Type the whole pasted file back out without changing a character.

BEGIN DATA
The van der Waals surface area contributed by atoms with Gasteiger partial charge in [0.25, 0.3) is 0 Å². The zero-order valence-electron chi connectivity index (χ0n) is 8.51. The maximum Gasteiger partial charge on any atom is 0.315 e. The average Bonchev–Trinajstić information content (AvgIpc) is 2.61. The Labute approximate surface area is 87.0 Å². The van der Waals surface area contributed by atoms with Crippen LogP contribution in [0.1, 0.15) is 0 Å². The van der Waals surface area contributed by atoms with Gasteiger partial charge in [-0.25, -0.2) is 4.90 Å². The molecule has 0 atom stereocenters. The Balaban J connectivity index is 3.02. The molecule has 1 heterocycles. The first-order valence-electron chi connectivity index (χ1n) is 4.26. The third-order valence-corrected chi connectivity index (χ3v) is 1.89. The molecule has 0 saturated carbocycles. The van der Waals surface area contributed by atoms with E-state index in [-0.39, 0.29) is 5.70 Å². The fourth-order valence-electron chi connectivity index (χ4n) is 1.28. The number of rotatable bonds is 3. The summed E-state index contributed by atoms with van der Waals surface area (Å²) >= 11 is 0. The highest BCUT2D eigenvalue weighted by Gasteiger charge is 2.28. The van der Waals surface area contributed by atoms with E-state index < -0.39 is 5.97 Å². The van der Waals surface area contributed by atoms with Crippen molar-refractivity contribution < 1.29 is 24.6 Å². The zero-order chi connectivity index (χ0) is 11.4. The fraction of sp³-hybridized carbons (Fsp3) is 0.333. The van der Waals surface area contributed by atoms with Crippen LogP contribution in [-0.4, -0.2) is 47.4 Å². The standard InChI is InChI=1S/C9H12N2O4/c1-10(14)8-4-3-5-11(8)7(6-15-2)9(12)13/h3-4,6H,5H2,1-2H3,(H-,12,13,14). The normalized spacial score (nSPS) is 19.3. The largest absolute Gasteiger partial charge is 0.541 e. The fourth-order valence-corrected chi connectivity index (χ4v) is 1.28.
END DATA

The van der Waals surface area contributed by atoms with Gasteiger partial charge in [0.25, 0.3) is 0 Å². The zero-order valence-electron chi connectivity index (χ0n) is 8.51. The maximum Gasteiger partial charge on any atom is 0.315 e. The average Bonchev–Trinajstić information content (AvgIpc) is 2.61. The Labute approximate surface area is 87.0 Å². The van der Waals surface area contributed by atoms with Crippen LogP contribution in [0.1, 0.15) is 0 Å². The van der Waals surface area contributed by atoms with Gasteiger partial charge in [-0.25, -0.2) is 4.90 Å². The molecule has 0 atom stereocenters. The Balaban J connectivity index is 3.02. The molecule has 1 heterocycles. The first-order valence-electron chi connectivity index (χ1n) is 4.26. The third-order valence-corrected chi connectivity index (χ3v) is 1.89. The molecule has 0 saturated carbocycles. The van der Waals surface area contributed by atoms with E-state index in [-0.39, 0.29) is 5.70 Å². The fourth-order valence-electron chi connectivity index (χ4n) is 1.28. The number of rotatable bonds is 3. The summed E-state index contributed by atoms with van der Waals surface area (Å²) >= 11 is 0. The highest BCUT2D eigenvalue weighted by Gasteiger charge is 2.28. The van der Waals surface area contributed by atoms with E-state index < -0.39 is 5.97 Å². The van der Waals surface area contributed by atoms with Crippen molar-refractivity contribution < 1.29 is 24.6 Å². The zero-order chi connectivity index (χ0) is 11.4. The fraction of sp³-hybridized carbons (Fsp3) is 0.333. The van der Waals surface area contributed by atoms with Crippen LogP contribution in [-0.4, -0.2) is 47.4 Å². The standard InChI is InChI=1S/C9H12N2O4/c1-10(14)8-4-3-5-11(8)7(6-15-2)9(12)13/h3-4,6H,5H2,1-2H3,(H-,12,13,14). The normalized spacial score (nSPS) is 19.3. The largest absolute Gasteiger partial charge is 0.541 e. The fourth-order valence-corrected chi connectivity index (χ4v) is 1.28.